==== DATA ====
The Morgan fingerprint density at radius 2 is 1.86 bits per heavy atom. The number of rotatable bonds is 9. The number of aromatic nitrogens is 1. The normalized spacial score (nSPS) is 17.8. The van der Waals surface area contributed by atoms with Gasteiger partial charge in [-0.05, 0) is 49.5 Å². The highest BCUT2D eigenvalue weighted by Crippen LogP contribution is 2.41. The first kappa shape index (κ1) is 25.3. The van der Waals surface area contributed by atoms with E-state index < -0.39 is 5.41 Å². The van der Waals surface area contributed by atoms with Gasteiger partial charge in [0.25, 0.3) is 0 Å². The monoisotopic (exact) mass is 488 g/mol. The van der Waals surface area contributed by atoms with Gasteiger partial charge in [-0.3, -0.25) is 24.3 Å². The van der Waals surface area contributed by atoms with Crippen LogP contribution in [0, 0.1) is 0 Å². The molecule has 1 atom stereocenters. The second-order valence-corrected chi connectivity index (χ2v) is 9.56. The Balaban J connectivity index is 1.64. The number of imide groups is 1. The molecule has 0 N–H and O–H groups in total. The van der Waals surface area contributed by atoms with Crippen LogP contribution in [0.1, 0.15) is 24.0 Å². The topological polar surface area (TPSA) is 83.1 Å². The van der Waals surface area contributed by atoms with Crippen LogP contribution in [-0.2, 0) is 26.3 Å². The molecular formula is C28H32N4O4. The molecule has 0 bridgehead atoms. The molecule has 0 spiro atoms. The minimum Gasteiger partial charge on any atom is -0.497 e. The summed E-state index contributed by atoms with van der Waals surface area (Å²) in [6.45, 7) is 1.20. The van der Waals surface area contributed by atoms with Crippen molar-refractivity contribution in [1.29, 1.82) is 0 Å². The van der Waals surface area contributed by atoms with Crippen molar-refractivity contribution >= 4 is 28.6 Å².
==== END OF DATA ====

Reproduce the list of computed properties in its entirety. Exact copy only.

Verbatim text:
The Morgan fingerprint density at radius 2 is 1.86 bits per heavy atom. The number of rotatable bonds is 9. The number of aromatic nitrogens is 1. The normalized spacial score (nSPS) is 17.8. The van der Waals surface area contributed by atoms with Gasteiger partial charge in [-0.05, 0) is 49.5 Å². The highest BCUT2D eigenvalue weighted by Crippen LogP contribution is 2.41. The first kappa shape index (κ1) is 25.3. The van der Waals surface area contributed by atoms with E-state index < -0.39 is 5.41 Å². The van der Waals surface area contributed by atoms with Gasteiger partial charge in [0.25, 0.3) is 0 Å². The monoisotopic (exact) mass is 488 g/mol. The van der Waals surface area contributed by atoms with Gasteiger partial charge in [-0.3, -0.25) is 24.3 Å². The van der Waals surface area contributed by atoms with Crippen LogP contribution in [0, 0.1) is 0 Å². The molecule has 1 atom stereocenters. The second-order valence-corrected chi connectivity index (χ2v) is 9.56. The Balaban J connectivity index is 1.64. The number of imide groups is 1. The molecule has 0 N–H and O–H groups in total. The van der Waals surface area contributed by atoms with Crippen LogP contribution in [0.1, 0.15) is 24.0 Å². The topological polar surface area (TPSA) is 83.1 Å². The van der Waals surface area contributed by atoms with Crippen LogP contribution in [-0.2, 0) is 26.3 Å². The molecular formula is C28H32N4O4. The molecule has 0 bridgehead atoms. The molecule has 0 spiro atoms. The minimum Gasteiger partial charge on any atom is -0.497 e. The summed E-state index contributed by atoms with van der Waals surface area (Å²) in [6.45, 7) is 1.20. The van der Waals surface area contributed by atoms with Crippen molar-refractivity contribution in [1.29, 1.82) is 0 Å². The van der Waals surface area contributed by atoms with Crippen molar-refractivity contribution >= 4 is 28.6 Å².